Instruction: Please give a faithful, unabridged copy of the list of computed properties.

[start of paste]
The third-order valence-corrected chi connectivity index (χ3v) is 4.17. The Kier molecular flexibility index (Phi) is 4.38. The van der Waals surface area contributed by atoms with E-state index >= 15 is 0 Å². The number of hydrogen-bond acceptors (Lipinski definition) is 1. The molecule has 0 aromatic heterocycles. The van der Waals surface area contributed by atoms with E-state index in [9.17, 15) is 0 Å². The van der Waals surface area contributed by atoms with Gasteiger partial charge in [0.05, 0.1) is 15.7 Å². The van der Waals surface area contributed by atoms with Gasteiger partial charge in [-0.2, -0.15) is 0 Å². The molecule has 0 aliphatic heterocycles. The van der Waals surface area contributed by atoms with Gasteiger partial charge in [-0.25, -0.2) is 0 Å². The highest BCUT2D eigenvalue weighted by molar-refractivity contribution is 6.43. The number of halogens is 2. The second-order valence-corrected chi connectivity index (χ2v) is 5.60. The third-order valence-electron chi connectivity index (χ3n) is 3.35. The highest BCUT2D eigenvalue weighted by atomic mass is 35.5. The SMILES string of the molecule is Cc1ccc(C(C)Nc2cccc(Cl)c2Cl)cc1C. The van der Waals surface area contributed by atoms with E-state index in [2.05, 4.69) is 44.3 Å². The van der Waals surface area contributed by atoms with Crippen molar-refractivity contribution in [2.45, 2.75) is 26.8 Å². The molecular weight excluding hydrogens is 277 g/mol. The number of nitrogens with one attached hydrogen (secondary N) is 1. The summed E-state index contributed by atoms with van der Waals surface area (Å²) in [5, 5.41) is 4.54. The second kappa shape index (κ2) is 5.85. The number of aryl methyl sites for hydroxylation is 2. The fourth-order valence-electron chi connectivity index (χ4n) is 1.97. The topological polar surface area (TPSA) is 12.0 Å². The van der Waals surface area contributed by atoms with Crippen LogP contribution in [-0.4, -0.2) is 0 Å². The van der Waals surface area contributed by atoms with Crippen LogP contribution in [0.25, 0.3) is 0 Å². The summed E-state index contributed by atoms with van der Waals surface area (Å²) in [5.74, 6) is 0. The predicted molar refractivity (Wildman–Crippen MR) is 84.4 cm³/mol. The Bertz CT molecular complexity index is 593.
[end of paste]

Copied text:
The third-order valence-corrected chi connectivity index (χ3v) is 4.17. The Kier molecular flexibility index (Phi) is 4.38. The van der Waals surface area contributed by atoms with E-state index >= 15 is 0 Å². The number of hydrogen-bond acceptors (Lipinski definition) is 1. The molecule has 0 aromatic heterocycles. The van der Waals surface area contributed by atoms with E-state index in [9.17, 15) is 0 Å². The van der Waals surface area contributed by atoms with Gasteiger partial charge in [0.05, 0.1) is 15.7 Å². The van der Waals surface area contributed by atoms with Gasteiger partial charge in [-0.2, -0.15) is 0 Å². The molecule has 0 aliphatic heterocycles. The van der Waals surface area contributed by atoms with Gasteiger partial charge in [-0.25, -0.2) is 0 Å². The highest BCUT2D eigenvalue weighted by molar-refractivity contribution is 6.43. The number of halogens is 2. The second-order valence-corrected chi connectivity index (χ2v) is 5.60. The third-order valence-electron chi connectivity index (χ3n) is 3.35. The highest BCUT2D eigenvalue weighted by atomic mass is 35.5. The SMILES string of the molecule is Cc1ccc(C(C)Nc2cccc(Cl)c2Cl)cc1C. The van der Waals surface area contributed by atoms with E-state index in [2.05, 4.69) is 44.3 Å². The van der Waals surface area contributed by atoms with Crippen molar-refractivity contribution in [2.45, 2.75) is 26.8 Å². The molecular weight excluding hydrogens is 277 g/mol. The number of nitrogens with one attached hydrogen (secondary N) is 1. The summed E-state index contributed by atoms with van der Waals surface area (Å²) in [5, 5.41) is 4.54. The second kappa shape index (κ2) is 5.85. The number of aryl methyl sites for hydroxylation is 2. The fourth-order valence-electron chi connectivity index (χ4n) is 1.97. The topological polar surface area (TPSA) is 12.0 Å². The van der Waals surface area contributed by atoms with Crippen LogP contribution in [-0.4, -0.2) is 0 Å². The van der Waals surface area contributed by atoms with Crippen LogP contribution in [0.25, 0.3) is 0 Å². The summed E-state index contributed by atoms with van der Waals surface area (Å²) in [5.74, 6) is 0. The predicted molar refractivity (Wildman–Crippen MR) is 84.4 cm³/mol. The Bertz CT molecular complexity index is 593.